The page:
12. Hermalin, Benjamin E, 1993. "Managerial Preferences Concerning Risky Projects," Journal of Law, Economics and Organization, Oxford University Press, Oxford University Press, vol. 9(1), pages 127-35, April.
  13. Michael Waldman, 1984. "Job Assignments, Signalling, and Efficiency," RAND Journal of Economics, The RAND Corporation, vol. 15(2), pages 255-267, Summer.
  14. DeMarzo, Peter M & Duffie, Darrell, 1995. "Corporate Incentives for Hedging and Hedge Accounting," Review of Financial Studies, Society for Financial Studies, Society for Financial Studies, vol. 8(3), pages 743-71.
  15. Dewatripont, Mathias & Jewitt, Ian & Tirole, Jean, 1999. "The Economics of Career Concerns, Part I: Comparing Information Structures," Review of Economic Studies, Wiley Blackwell, Wiley Blackwell, vol. 66(1), pages 183-98, January.
  16. Jensen, Michael C. & Meckling, William H., 1976. "Theory of the firm: Managerial behavior, agency costs and ownership structure," Journal of Financial Economics, Elsevier, Elsevier, vol. 3(4), pages 305-360, October.
  17. Goriaev, Alexei P. & Palomino, Frédéric & Prat, Andrea, 2001. "Mutual Fund Tournament: Risk Taking Incentives Induced By Ranking Objectives," CEPR Discussion Papers, C.E.P.R. Discussion Papers 2794, C.E.P.R. Discussion Papers.
  18. Fama, Eugene F, 1980. "Agency Problems and the Theory of the Firm," Journal of Political Economy, University of Chicago Press, University of Chicago Press, vol. 88(2), pages 288-307, April.
  19. Shavell, Steven, 1979. "On Moral Hazard and Insurance," The Quarterly Journal of Economics, MIT Press, MIT Press, vol. 93(4), pages 541-62, November.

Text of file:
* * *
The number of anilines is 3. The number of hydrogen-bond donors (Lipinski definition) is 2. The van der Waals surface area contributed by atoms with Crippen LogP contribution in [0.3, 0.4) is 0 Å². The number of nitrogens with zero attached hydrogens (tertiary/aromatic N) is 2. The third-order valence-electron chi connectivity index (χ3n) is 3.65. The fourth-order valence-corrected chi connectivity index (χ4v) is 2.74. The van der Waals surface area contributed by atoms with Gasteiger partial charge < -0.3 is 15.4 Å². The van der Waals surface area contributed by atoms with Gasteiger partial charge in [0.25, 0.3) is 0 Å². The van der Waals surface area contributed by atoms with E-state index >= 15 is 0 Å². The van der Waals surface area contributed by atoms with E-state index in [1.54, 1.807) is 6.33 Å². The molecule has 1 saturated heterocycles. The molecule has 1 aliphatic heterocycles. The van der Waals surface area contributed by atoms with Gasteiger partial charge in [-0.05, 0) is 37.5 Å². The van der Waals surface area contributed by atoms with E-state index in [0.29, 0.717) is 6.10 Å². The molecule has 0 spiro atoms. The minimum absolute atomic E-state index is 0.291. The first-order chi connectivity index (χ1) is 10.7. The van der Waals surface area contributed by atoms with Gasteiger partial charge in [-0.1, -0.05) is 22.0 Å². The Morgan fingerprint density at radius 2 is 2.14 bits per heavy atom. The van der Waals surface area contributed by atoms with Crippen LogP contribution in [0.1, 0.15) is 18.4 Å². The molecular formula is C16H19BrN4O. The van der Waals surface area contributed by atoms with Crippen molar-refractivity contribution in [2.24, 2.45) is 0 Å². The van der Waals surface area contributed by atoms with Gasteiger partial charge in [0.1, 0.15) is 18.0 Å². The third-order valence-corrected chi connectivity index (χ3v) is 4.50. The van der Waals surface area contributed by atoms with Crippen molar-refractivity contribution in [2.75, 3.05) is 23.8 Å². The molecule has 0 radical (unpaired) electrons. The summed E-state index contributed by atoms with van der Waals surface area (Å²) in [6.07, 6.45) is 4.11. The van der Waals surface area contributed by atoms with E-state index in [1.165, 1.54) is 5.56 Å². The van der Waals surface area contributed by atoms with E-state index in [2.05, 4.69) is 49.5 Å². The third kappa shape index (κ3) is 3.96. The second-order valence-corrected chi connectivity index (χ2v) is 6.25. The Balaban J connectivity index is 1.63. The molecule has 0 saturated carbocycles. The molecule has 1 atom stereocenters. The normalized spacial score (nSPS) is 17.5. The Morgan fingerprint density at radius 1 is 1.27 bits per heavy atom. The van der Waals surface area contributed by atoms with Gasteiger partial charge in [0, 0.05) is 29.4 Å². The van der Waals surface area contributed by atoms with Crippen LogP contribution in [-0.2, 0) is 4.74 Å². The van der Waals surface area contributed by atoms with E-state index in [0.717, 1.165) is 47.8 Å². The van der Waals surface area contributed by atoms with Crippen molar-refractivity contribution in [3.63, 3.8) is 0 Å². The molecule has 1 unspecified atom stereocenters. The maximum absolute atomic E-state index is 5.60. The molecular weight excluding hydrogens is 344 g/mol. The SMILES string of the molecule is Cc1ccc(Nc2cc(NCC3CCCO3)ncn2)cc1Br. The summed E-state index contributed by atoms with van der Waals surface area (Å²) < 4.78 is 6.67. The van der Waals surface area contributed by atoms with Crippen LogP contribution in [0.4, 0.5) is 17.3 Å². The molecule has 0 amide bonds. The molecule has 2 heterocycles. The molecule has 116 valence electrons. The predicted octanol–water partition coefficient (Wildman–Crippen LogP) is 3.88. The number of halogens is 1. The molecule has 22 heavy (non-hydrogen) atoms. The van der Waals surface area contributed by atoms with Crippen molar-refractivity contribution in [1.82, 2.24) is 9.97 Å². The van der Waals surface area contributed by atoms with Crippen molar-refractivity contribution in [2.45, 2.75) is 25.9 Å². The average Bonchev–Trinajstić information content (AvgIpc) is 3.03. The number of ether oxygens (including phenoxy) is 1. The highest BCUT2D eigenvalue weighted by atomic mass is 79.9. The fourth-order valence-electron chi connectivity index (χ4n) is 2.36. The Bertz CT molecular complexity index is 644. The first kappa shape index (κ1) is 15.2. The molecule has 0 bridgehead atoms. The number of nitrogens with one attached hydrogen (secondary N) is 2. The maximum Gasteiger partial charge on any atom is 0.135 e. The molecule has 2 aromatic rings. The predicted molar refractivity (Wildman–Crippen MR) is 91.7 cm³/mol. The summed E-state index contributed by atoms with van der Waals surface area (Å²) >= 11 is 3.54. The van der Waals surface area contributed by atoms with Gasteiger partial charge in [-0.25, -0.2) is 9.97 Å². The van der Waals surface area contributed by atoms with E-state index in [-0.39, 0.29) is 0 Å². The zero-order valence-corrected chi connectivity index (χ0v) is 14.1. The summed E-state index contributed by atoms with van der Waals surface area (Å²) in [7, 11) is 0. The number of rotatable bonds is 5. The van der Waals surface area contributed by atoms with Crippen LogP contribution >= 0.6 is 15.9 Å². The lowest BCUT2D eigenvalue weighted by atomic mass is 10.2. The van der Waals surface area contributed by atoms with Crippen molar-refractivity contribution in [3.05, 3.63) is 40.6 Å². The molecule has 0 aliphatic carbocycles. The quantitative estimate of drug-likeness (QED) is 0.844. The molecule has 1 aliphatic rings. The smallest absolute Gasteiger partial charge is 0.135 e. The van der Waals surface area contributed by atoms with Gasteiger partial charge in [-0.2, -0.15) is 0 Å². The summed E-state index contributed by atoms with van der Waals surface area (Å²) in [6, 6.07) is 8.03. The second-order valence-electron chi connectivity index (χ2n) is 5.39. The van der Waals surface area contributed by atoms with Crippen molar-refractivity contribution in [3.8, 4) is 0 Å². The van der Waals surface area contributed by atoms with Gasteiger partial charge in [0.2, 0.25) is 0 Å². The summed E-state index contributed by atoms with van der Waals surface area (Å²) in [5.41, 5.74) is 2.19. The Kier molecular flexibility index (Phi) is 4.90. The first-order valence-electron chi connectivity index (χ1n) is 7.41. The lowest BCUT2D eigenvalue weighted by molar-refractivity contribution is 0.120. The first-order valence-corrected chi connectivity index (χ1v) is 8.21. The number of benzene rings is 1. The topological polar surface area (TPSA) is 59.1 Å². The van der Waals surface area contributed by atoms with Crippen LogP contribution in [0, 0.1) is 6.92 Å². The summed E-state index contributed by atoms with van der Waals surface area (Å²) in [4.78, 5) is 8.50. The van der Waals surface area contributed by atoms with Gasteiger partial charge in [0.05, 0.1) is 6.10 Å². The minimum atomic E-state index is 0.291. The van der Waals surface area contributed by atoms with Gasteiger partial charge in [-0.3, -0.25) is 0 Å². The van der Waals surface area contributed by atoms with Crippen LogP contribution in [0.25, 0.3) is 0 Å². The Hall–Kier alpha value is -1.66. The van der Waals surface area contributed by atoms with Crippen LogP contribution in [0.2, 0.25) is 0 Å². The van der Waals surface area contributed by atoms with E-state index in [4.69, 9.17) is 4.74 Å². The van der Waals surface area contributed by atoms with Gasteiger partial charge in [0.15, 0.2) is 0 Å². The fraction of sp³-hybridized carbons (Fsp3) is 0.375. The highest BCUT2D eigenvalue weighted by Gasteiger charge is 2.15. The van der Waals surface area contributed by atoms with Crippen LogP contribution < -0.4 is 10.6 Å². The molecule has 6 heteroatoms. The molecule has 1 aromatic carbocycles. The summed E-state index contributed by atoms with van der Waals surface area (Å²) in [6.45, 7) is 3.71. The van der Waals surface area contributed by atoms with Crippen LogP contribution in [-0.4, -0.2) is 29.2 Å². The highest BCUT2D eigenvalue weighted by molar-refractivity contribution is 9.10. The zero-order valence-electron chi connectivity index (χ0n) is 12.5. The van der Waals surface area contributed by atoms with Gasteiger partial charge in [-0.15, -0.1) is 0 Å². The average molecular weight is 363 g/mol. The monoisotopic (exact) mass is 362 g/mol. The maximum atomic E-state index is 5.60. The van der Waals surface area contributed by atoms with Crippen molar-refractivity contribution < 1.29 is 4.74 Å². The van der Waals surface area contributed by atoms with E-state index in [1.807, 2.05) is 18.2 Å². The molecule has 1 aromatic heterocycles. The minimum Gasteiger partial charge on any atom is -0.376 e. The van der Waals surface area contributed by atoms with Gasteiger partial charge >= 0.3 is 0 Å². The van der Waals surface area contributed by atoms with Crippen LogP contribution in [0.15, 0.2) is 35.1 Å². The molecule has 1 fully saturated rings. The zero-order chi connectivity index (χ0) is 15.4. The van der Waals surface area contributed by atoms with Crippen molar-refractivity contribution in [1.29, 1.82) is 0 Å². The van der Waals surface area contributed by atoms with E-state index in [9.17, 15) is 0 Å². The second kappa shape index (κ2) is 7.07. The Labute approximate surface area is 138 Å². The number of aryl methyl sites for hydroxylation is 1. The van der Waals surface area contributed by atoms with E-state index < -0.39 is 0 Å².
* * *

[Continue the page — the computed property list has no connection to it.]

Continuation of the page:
20. Prendergast, Canice & Stole, Lars, 1996. "Impetuous Youngsters and Jaded Old-Timers: Acquiring a Reputation for Learning," Journal of Political Economy, University of Chicago Press, University of Chicago Press, vol. 104(6), pages 1105-34, December.
  21. Jensen, M.C. & Murphy, K.J., 1988. "Performance Pay And Top Management Incentives," Papers, Rochester, Business - Managerial Economics Research Center 88-04, Rochester, Business - Managerial Economics Research Center.
  22. Zwiebel, Jeffrey, 1995. "Corporate Conservatism and Relative Compensation," Journal of Political Economy, University of Chicago Press, University of Chicago Press, vol. 103(1), pages 1-25, February.
  23. Malcomson, James M, 1984. "Work Incentives, Hierarchy, and Internal Labor Markets," Journal of Political Economy, University of Chicago Press, University of Chicago Press, vol. 92(3), pages 486-507, June.
  24. Sattinger, Michael, 1975. "Comparative Advantage and the Distributions of Earnings and Abilities," Econometrica, Econometric Society, Econometric Society, vol. 43(3), pages 455-68, May.
  25. Antoine Renucci & Frederic Loss, 2002. "The Fallacy of New Business Creation as a Disciplining Device for Managers," FMG Discussion Papers, Financial Markets Group dp398, Financial Markets Group.
Full references (including those not matched with items on IDEAS)

Citations

Lists

This item is not listed on Wikipedia, on a reading list or among the top items on IDEAS.

Statistics

Access and download statistics

Corrections

When requesting a correction, please mention this item's handle: RePEc:dau:papers:123456789/4126. See general information about how to correct material in RePEc.

For technical questions regarding this item, or to correct its authors, title, abstract, bibliographic or download information, contact: (Alexandre Faure).

If you have authored this item and are not yet registered with RePEc, we encourage you to do it here. This allows to link your profile to this item. It also allows you to accept potential citations to this item that we are uncertain about.

If references are entirely missing, you can add them using this form.

If the full references list an item that is present in RePEc, but the system did not link to it, you can help with this form.

If you know of missing items citing this one, you can help us creating those links by adding the relevant references in the same way as above, for each refering item. If you are a registered author of this item, you may also want to check the "citations" tab in your profile, as there may be some citations waiting for confirmation.

Please note that corrections may take a couple of weeks to filter through the various RePEc services.